Floods don’t care about urban boundaries. Neither should our mitigation plans.

A school in the Cypress-Fairbanks School District in Houston surrounded by water on Wednesday, Aug. 30, 2017. Photo by Michael Stravato for The Texas Tribune

There will never be an easy fix for Houston’s flooding issues. Hurricane Harvey came on the heels of “500-year” floods in 2015 and 2016 — and the 2018 hurricane season is predicted to be more active than average. It is clear the region’s flood risks are increasing. It is time to think big and creatively about how to prepare for the changes that are already underway.

A regional approach that uses a diverse portfolio of solutions is the best — perhaps the only — way to make Houston less flood-prone, according to a new report on strategies for flood mitigation by the Greater Houston Flood Mitigation Consortium. Additional dams and channel improvements will not be enough if there is nowhere for the water to go. Addressing Houston’s flood risks will require the thoughtful integration of diverse solutions across all 22 watersheds in the region.

In Houston, a regional approach represents, in many ways, a new way of thinking about floods. It means greater coordination among counties, the regional water utilities, and all levels of government. It means relying less on a project-by-project or city-by-city approach and instead thinking systematically and equitably to foster what the report describes as a culture of resilience. It means public green spaces and natural habitat preservation are given equal consideration alongside retention basins and stormwater improvements. It means thinking about protecting people, not just property.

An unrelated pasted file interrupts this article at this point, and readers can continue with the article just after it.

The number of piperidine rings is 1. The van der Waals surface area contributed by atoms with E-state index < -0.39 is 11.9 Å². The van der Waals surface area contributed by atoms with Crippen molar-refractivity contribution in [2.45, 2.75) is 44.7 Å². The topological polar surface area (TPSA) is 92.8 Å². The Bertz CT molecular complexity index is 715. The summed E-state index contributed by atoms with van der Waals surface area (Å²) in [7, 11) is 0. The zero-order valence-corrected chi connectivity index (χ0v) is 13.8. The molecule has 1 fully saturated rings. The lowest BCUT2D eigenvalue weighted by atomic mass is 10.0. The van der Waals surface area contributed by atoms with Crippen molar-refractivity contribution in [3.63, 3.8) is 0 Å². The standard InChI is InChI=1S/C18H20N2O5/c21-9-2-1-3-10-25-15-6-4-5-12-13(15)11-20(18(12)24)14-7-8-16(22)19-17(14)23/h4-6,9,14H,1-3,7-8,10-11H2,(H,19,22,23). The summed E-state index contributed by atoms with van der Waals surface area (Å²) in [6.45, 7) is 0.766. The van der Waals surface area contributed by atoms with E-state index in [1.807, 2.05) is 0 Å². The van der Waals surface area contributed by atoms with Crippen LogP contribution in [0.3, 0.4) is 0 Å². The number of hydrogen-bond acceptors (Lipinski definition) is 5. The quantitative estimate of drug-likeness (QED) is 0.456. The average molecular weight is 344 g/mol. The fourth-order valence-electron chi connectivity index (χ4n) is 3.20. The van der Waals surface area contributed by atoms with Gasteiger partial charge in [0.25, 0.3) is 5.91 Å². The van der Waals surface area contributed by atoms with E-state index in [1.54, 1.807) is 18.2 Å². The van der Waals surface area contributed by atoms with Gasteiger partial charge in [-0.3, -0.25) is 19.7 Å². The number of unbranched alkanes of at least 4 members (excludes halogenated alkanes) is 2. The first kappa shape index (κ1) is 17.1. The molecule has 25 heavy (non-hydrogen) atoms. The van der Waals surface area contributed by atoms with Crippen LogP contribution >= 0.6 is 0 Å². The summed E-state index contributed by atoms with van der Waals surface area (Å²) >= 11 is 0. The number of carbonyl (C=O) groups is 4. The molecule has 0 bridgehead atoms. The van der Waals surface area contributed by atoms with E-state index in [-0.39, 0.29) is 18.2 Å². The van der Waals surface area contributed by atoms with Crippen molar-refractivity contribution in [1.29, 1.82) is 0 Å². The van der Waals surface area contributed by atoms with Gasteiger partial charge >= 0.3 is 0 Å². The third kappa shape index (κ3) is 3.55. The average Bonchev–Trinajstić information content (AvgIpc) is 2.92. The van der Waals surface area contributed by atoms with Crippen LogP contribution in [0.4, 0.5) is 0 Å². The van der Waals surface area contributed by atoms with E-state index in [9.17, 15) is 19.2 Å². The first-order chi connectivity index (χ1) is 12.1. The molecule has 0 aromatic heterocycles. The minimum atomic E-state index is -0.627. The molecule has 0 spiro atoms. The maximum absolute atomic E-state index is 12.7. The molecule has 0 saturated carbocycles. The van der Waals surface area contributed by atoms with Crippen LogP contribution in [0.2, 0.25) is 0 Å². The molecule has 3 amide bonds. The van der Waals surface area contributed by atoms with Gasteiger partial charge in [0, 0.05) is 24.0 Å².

Preserving public green spaces in the Greater Houston region is a critically important piece of the puzzle. The report calls for protecting undeveloped areas along bayous and creeks to prevent more development in these flood-prone areas. Buyout programs can also be coordinated to determine where open spaces can provide community benefits, such as parks, in addition to flood control.

The consortium’s report found that the current proposal for a third reservoir in the Katy Prairie will not help alleviate flooding issues, and it could actually increase flood risks in the region. Perversely, an additional reservoir in this location would reward risky development, placing more people and more property in harm’s way. The priority should be placed instead on improving the functioning and safety of Addicks and Barker reservoirs. We also need greater public transparency about the true condition of these existing reservoirs and their risk of failure.

Preserving what’s left of the Katy Prairie is a much smarter way to protect nearby and downstream communities. Once this habitat is lost, it is lost forever to the detriment of people and wildlife that benefit from it.

This approach of protecting critical habitat is also consistent with the findings of a new study published in the scientific journal “PLOS One,” which found that protecting natural habitats can be a cost effective and lasting solution for flood control. That study looked at the costs and benefits of various flooding solutions along the Gulf Coast and found that nature-based solutions, such as restoring wetlands or creating oyster reefs, could prevent $50 billion in flood damages over a 20-year period. On a dollar-for-dollar basis, nature-based projects were found to be significantly more effective at mitigating floods than hard infrastructure.

Regional and local leaders need to fully consider the consortium’s report and use its recommendations in their decision-making and as they formulate requests for federal and state funding. A regional systems approach to flood mitigation that uses a diverse portfolio of solutions and is informed by community input and best-available science has the best chance of getting community buy in and making a difference during future storms. Collectively, the solutions outlined in the report represent a win-win-win approach for achieving long-term flood resilience for people, our economy, and our natural ecosystems.

Emily Powell

Coastal Resilience Specialist, National Wildlife Federation’s Gulf of Mexico Restoration Program

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